Wednesday, May 23, 2012

PATANG (THE KITE) by Pamela Powell

After having made an appearance at the Tribeca Film Festival in 2011, PATANG THE KITE is now finally soaring into major cities’ theaters. In Chicago, it will premiere on June 15, 2012. 
PATANG THE KITE takes place in the city of Ahmedabad, India where the country’s largest kite festival occurs.   What, you might ask, could you have in common with an Indian story that would make you want to view this film?  The answer is Life.  This is a story that easily crosses all cultural boundaries and pulls us all together in the way that we deal with family; both extended and immediate.
PATANG THE KITE tells the story of a successful Delhi businessman who returns to his childhood home with his teenage daughter and experiences how his family members have changed or remained the same and how that impacts who he is as a father, son, and uncle.  His timing of his return coincides with a childhood favorite festival of the largest Kite Festival in India.  
This is a complicated movie, but in the best way.  It is a multi-level look at relationships and people’s emotions and baggage.  Let’s face it, we all see things at a variety of levels and we all have baggage and this affects how we interact with people; especially those who loaded our bags from the beginning.  We are introduced to the main characters of Jayesh and Priya who return to Ahmedabad who obviously have not been home for many years.  We watch as their history  with Chakku, Jayesh’s nephew, Jayesh’s mother and his grandmother unfolds. I loved watching the father-daughter relationship and trying to figure out what happened to the mother. The father’s homecoming is like the return of the Prodigal Son and not everyone likes that.  There is definitely some left-over anger and jealously that has not been resolved and the viewer is left to figure it all out.  Hamid, a street boy who is in charge of delivering specially made kites to the family, captures your heart with his natural sweetness accompanied by a look that is too wise for his age.  Truly natural performances by each and every actor.  Credit must go not only to the actors but the director as well.  I had the feeling that I was a fly on the wall watching this family interact. What an accomplishment.  I certainly didn’t feel that I was watching a typical Hollywood movie filmed on a set.
Interestingly, this movie addresses how the traditions and thoughts of the older generation of Indians and the newer generations have to somehow coincide.  In PATANG, you see how it is difficult for the older generation to accept change and how the son and granddaughter are the change.  Somehow, they must all figure out a way to coexist.  The recognition and unwillingness to see these differences, in some instances, can be yet another stumbling block in maintaining relationships.  All of this you are able to deduce not just from dialogue, but from phenomenal non-verbal acting.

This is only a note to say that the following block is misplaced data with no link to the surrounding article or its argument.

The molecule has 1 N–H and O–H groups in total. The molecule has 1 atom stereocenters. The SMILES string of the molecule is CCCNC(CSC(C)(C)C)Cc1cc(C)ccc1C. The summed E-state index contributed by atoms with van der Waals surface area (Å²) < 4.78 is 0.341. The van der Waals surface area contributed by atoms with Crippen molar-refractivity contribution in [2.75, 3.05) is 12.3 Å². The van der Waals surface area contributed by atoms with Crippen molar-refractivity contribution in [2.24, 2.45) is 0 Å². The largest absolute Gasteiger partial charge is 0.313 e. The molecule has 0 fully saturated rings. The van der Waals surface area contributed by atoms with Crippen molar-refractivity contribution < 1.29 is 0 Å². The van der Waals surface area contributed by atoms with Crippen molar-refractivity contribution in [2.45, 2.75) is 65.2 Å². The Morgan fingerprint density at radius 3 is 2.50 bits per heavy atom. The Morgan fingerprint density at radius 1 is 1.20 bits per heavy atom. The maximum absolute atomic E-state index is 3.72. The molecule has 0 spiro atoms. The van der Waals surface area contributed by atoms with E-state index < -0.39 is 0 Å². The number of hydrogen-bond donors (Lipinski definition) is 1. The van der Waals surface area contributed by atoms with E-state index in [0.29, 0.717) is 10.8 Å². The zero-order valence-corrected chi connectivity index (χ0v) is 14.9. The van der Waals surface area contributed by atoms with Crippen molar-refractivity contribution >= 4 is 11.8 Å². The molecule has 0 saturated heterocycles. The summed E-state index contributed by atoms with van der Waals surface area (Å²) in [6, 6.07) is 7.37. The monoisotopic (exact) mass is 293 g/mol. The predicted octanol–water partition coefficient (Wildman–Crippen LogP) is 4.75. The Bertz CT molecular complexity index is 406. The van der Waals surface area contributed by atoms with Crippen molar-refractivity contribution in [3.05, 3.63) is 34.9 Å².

This is a beautiful movie.  The filming technique, the background even when you are viewing a poor area, and the people are all gorgeous.  It feels real.  I continually had to remind myself that this is not a documentary and these are actors.  As it turns out, many of these actors, especially the children, didn’t have lines to memorize, they just acted like, get this, children.  Perfect.  It works.  The situations are real.  The Kite Festival of Ahmedabad reminds me of my hometown’s 4th of July Celebration all based on a history and tradition of many years.  The story unfolds before you, but it doesn’t spell things out for you.  You are captured into each character’s life and try to figure out their thoughts, feelings, and the why’s of those thoughts and feelings while viewing their expressions.  This family is no perfect family, but in my experience, we are all from various degrees of dysfunctional families.  Again, this feels so real.

Each character develops over the 2 day period and the pieces of the puzzle come together in a comforting and beautiful way.  Coming home to deal with things you left behind isn’t always a good thing, but it is a necessary thing as we see in PATANG THE KITE.  This movie is about family; the good and the bad.  Beautifully shot, realistic in every aspect, and touching.  
Take the time to see PATANG THE KITE.  For those of you near me in Chicago, it opens on June 15.  You won’t be disappointed and you will definitely see that we are all the same no matter what our nationality.

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